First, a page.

By Kathleen Connell, State Director
Published September 1 in RI Senior Digest
Today in Rhode Island, some 193,000 people over 65 and individuals with disabilities are covered by Medicare for their health care. Nearly 218,000 65 and older are already receiving Social Security. Rhode Islanders earn their benefits through a lifetime of hard work.
I don’t have to tell you how important this is to people who want to age with dignity and confidence. They are around you every day and, as a Senior Digest reader, you may well be one of them.
Thankfully, a deal that was struck with Americans in 1965 – pay into Medicare throughout your working life and you will be guaranteed health benefits when you turn 65 – has held strong for more than half a century.
- Today, some 60 million Americans have access to comprehensive, affordable health care.
- The program provides free health screenings, from mammograms to colonoscopies to prostate cancer exams.
- And in 2006, Congress added coverage for outpatient prescription drugs so Medicare beneficiaries didn’t have to choose between putting food on the table or paying for life-saving medicines.
What many people don’t realize is that Medicare has historically been a more efficient program than private health insurance, with administrative costs of under 2 percent – much less than private plans. But we must not take Medicare for granted.
AARP has led the way in making sure Congress keeps its promise to support and improve this vital program so that millions of older Americans get the health care they need, allowing them to live with dignity and financial security as they age.
Within a few short years, Medicare won’t have the money to pay the full hospital bills of beneficiaries. The financial pressure on the program is immense:
- Health costs continue to climb.
- Critical advances in medical technology are expensive.
- Prescription drug costs continue to skyrocket.
And all of this is happening as the number of enrollees in Medicare is expected to increase more than 20 million by 2030.
This is why we must all hold our elected representatives accountable for enacting policies that will:
- Improve the coordination of patient care
- Lower prescription drug costs
- Reduce hospital readmissions
- Improve the use of technology in patient care
Social Security’s strength over eight decades is a credit to its financing system and the commitment of past congresses and presidents to work cooperatively to secure its financial future. Payments to current and soon-to-retiree beneficiaries are safely on schedule. Still, the prospects are bleaker for the long-term unless national leaders take needed action. Currently, Social Security can pay full benefits for just over 15 years. But if nothing is done to make the program financially sound for the long term, benefits will be cut by about 25 percent in 2034, according to the trustees who oversee Social Security.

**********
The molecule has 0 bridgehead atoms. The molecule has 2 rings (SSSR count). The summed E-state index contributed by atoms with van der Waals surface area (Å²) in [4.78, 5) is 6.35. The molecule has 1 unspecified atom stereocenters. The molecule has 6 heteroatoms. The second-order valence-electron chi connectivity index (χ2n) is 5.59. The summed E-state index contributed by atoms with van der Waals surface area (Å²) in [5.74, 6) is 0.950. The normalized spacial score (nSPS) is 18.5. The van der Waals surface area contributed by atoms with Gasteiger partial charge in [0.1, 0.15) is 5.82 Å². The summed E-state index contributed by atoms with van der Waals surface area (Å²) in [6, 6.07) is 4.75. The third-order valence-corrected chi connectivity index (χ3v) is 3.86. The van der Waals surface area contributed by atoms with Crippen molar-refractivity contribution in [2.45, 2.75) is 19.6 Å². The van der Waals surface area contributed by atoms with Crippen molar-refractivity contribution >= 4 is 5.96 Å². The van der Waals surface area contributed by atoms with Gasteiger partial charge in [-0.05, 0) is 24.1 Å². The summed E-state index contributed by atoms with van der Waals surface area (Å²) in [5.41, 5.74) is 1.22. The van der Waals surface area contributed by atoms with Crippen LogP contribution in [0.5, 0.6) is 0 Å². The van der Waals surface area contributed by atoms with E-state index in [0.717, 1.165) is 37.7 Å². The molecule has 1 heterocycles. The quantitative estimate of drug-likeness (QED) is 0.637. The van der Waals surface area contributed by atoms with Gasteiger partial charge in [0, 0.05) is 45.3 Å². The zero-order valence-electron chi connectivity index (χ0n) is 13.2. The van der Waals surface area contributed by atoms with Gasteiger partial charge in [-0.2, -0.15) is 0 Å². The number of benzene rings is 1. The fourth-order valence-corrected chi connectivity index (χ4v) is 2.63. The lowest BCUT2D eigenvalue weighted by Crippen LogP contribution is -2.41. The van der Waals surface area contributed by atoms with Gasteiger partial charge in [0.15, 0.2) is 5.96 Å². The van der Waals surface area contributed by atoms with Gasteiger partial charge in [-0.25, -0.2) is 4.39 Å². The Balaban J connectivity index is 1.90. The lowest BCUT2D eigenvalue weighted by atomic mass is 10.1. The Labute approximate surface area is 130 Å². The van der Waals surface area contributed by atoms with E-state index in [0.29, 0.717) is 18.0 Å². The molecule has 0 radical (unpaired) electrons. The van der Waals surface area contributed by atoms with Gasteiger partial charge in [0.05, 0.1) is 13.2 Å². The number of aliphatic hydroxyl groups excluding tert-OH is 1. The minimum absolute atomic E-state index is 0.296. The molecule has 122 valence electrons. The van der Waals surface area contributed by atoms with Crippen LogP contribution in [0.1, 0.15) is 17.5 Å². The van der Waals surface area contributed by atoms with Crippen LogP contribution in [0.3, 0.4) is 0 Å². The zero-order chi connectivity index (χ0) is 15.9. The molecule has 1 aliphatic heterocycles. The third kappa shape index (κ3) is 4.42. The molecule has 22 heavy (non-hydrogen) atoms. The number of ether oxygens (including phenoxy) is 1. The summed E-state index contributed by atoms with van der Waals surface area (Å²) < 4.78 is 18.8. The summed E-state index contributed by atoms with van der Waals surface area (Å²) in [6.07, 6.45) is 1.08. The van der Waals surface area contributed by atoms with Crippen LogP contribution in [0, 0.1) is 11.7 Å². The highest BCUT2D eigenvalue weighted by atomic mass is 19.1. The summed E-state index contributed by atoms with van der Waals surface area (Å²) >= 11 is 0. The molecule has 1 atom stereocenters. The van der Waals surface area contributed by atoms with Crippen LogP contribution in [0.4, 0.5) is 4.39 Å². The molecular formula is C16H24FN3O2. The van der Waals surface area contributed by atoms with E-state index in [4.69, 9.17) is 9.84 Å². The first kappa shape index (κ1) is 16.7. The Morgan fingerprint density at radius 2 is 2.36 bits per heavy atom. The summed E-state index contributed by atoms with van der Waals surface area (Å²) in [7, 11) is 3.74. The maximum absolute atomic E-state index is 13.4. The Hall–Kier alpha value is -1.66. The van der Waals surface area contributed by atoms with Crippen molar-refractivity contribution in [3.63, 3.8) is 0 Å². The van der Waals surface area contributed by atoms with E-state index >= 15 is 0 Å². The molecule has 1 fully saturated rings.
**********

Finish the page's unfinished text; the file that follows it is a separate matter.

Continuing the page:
Many experts also believe Social Security should be updated to meet changing realities. Life expectancy is increasing, people are having fewer children, and there are more women in the workforce than when the program was created. Policymakers also need to be cognizant that current benefit levels are modest and that people rely heavily on Social Security benefits – even though the retirement landscape has changed, with fewer people having guaranteed pensions.
Surely, keeping Social Security strong and solvent for current and future generations is too important to be lost in the fog of campaign season.
This year, critical issues like Medicare and Social Security – as well as support for family caregivers, and prescription drug costs – are all on the line. That’s why your voice matters.
We need to send a message to candidates in the upcoming election that Rhode Islanders 50 and older will hold them accountable.
You can do so by taking the “Be the Difference. Vote” pledge to vote in November. You can do so online at www.aarp.org/RIVote.
But please do more. Register to become an AARP “Be the Difference Vote” volunteer. We’re holding a meeting on Tuesday, September 18, at 10 a.m. at the Rhode Island State Office,10 Orms St., Providence, RI 02904. Parking is free. Register for the meeting also at aarp.org/RIVote or call 8770926-8300
Regardless, please Be the Difference. Vote.